Discovering new music through a front-to-back album listening session happens about as much as you fire up the old VCR these days. Case in point, the pairing of Freddie Gibbs & Madlib.
Madlib may be hip-hop’s best living producer, so any project he’s working on gets a listen. However, as with most projects in the digital era, the product tends to be best-digested one song at a time.
Freddie Gibbs, upon first listen, sounds like your typical thug rapper. The former signee to Young Jeezy’s CTE (Corporate Thuggin’ Entertainment) imprint spent his time in the mainstream matrix but Madlib brings out the Gary, Indiana native’s nuances.
With underground and mainstream lanes ever merging in the modern rap superhighway, Madlib’s exploratory, looping backdrops provide a depth to Gibbs’ storytelling he might not be afforded through a more commercial blueprint.
The duo’s Thuggin’ EP (2011) was widely considered a Madlib one-off but two more EPs followed in successive years: Shame (2012) and Deeper (2013); all three were released on Madlib’s own imprint, Madlib Invazion.
These EPs contain four of the strongest seventeen cuts from Pinata (“Harold’s” being the other) and while it’s true Pinata plays best in short spurts, there is enough here to satisfy a wide range of hip-hop enthusiasts.
Features from Raekwon (“Bomb”), Danny Brown (“High”), Ab-Soul (“Lakers”), Mac Miller (title track) and Odd Future alumni Earl Sweatshirt and Domo Genesis (“Robes”) give the album enough name recognition to satisfy that checkbox.
Gibbs’ compelling narratives are a reflection of the powerful booth chemistry the two artists conjure up. On “Deeper,” Freddie tells a tale of love gone bad and other fuckery after being locked up; Madlib’s composition, with a squealing violin and vocal lift from The Ledgends “A Fool For You,” is the perfect accompaniment:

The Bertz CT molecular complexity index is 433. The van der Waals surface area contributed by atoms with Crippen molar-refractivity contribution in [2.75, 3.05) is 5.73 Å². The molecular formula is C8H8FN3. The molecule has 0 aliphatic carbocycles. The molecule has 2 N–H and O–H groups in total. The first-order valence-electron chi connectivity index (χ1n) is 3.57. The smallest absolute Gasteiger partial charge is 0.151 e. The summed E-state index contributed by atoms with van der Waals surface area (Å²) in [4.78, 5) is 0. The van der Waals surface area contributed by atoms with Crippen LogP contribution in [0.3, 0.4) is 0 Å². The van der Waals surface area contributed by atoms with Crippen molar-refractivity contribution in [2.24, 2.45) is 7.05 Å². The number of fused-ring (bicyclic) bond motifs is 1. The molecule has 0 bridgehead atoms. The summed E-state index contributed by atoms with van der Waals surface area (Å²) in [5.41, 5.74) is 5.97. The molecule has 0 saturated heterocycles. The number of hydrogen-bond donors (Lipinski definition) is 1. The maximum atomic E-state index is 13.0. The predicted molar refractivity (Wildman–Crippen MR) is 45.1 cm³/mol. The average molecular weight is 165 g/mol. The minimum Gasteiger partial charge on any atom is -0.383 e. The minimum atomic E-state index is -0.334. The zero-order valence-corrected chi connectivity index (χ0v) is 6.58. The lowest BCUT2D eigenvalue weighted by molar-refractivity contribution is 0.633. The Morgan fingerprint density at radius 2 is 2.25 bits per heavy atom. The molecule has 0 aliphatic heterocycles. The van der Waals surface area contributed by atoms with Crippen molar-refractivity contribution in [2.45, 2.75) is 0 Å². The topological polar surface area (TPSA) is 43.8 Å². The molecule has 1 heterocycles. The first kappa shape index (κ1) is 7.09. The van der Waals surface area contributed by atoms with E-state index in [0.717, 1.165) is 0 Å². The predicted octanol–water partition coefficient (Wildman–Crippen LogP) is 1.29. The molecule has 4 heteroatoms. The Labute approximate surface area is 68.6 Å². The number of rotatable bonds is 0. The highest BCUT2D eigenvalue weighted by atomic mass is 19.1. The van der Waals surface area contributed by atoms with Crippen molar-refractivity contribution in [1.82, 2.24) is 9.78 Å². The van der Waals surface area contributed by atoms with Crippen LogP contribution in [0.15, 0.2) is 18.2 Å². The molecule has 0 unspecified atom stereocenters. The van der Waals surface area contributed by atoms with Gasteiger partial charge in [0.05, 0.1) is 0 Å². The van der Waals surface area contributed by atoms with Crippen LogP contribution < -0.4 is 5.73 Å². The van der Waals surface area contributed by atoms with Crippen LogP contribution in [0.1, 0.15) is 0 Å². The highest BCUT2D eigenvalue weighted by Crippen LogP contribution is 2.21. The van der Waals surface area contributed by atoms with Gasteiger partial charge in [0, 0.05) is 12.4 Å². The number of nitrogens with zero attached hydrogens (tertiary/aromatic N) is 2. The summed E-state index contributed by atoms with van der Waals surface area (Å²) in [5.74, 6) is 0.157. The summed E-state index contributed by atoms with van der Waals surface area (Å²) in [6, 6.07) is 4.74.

Madlib stays with a steady diet of soul sample flips, most notably on standouts “Shame” which uses The Manhattans’ “Wish That You Were Mine” as its backbone and the tour de force “Broken” (featuring Scarface) with a loop from Isaac Hayes’ “Wherever You Are.”
On “Broken,” Gibbs paints vivid images of strife and sour luck with lyrics like: “keep the heat ’cause I was going through a cold phase.” It’s this type of pith that elevates the MC above the prattle of his trap-rap counterparts. Scarface adds gravitas to this cut.
Tracks like “Knicks,” “Harolds” and “Shitsville” are far from throwaways.
The album could have been pared back by a track or three but any release that contains over 50 percent killer material deserves to be lauded, especially in an age where the mp3 reigns supreme.
Rating: 90 out of 100
Next Up: Madlib, Rock Konducta 1 & 2